It's a safe bet that you're already familiar with the name "CBGB," but in case you're not, this is what you need to know: CBGB was a music venue in New York which opened in 1973 and become inextricably linked with the rise of punk music. It closed in 2006, to much sadness. This comic serves as a tribute to all that it was, and all that it did.
Of course, CBGB is just the name of a club. What made it special were the people who frequented it, those who played there, and everyone the name inspired. This anthology mini series imagines stories about some of those people and at the same time, reminds us precisely why the name is so revered.
The opening short is written by Kieron Gillen, a natural choice for an anthology about music since he made his name writing "Phonogram," the pick of last year for any discerning comics buyer. As it turns out, this short is about as close to being a "Phonogram" story as it is possible to be without actually having the name on the front, as the leader of a punk band finds himself on a mystical journey through the past and future of the genre with a few Dickensian-inspired spirits for company. It's an appropriately respectful piece which gets to the heart of what CBGB's role in popular culture was (at least, disputably) and namechecks a few of the greats at the same time, making it a perfect primer for the rest of the series.
Sometime "Phonogram" co-conspirator and indie comics star Marc Ellerby gets a rare color outing as artist, and while he's had ample opportunity to show off his comedic chops of late, this story marks a return to the more emotive subject matter in the style of the Oni series "Love the Way you Love" which he once drew. Ellerby's artwork has developed quickly and confidently over the last year, and the progress is clear in these pages, which are well-composed and moodily coloured, with his newly-tightened cartoon style demonstrating an impressive range of tone.
The second short comes from writer Sam Humphries and artist Rob G (the latter of "Couriers" fame). Humphries examines the death of a single member of the band "The Helsinki Syndrome", the role CBGB played in his past, and the effects that has on the future. It's likely that the story details are entirely fictional but it's safe to say that it reflects the truth in spirit.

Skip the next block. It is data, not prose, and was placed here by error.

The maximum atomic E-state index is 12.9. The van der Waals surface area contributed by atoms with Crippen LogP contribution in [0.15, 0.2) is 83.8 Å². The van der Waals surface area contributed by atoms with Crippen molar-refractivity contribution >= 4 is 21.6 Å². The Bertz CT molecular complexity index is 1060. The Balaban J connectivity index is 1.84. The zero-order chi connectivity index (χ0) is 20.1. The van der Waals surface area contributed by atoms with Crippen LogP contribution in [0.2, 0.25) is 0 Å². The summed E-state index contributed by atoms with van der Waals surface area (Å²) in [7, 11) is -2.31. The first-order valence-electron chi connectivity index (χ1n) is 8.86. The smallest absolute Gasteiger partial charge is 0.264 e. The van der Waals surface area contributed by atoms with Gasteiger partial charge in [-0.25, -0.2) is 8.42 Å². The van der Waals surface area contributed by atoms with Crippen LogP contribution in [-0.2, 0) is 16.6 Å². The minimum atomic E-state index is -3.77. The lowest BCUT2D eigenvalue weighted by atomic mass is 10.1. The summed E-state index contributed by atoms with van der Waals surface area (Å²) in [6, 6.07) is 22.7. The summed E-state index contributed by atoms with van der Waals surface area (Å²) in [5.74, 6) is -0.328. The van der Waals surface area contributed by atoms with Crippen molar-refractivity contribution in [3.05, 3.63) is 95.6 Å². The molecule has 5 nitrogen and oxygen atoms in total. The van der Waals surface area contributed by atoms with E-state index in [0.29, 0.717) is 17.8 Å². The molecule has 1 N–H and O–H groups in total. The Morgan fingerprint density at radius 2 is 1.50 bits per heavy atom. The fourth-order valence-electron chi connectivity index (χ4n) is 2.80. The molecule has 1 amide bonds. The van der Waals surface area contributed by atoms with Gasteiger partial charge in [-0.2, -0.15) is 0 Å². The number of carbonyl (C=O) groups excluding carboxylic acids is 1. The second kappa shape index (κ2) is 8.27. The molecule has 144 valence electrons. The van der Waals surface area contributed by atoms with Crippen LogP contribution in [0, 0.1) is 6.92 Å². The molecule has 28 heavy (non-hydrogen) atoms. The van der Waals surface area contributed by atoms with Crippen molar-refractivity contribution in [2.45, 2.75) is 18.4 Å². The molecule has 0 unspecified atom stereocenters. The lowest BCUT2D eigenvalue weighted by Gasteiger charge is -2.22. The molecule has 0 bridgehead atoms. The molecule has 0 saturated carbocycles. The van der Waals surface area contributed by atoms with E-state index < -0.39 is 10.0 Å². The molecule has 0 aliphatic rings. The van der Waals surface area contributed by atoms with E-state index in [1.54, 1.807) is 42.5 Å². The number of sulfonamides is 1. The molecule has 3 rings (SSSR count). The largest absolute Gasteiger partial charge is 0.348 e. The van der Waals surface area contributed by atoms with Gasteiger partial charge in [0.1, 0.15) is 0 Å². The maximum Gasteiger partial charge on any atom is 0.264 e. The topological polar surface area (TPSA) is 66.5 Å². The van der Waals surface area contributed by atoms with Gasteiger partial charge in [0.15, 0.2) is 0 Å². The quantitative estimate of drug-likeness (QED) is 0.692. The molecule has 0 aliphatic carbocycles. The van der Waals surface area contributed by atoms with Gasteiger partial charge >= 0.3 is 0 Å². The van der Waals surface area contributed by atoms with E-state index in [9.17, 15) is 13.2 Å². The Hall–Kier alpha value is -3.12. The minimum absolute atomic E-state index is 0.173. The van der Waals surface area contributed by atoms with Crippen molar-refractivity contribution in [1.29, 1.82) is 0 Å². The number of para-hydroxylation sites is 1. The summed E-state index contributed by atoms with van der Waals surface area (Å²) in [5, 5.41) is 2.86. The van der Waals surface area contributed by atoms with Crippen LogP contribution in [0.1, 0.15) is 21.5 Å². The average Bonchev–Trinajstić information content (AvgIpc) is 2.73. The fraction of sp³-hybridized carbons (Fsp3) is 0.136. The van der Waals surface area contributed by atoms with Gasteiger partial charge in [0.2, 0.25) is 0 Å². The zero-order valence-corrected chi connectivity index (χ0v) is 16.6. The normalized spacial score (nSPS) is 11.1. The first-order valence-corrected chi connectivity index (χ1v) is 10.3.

Rob G's artwork is appropriately punk-esque, muted and scratchy, save for a beautiful moment part way through the story. A page ends with the question "Were [The Helsinki Syndrome] good?". You turn over, and the double page spread makes it fully clear what the answer is before you've even read a word. The coloring alone brings the pages alive in shades and blurs in a way that the rest of the issue studiously avoids, enhancing the effect. It's a near-perfect marriage of technique and emotional engagement, and when a comic works, this is precisely what it should feel like.
You could be forgiven for finding a tribute book like this to be a little fawning or sycophantic, and in truth it's hard to argue against such accusations without violating the premise of the work. It's safe to say that it's not reverential to a fault, however, and the book works as both a history lesson and a journalistic document of modern attitudes towards the venue. At the same time, the stories in this issue address universal themes, and the fact that it's rooted in a real time and place is an almost secondary extra. It's a comic that's definitely worth owning, and one that you can be certain is still going to be as relevant and enjoyable a decade from now as it is today.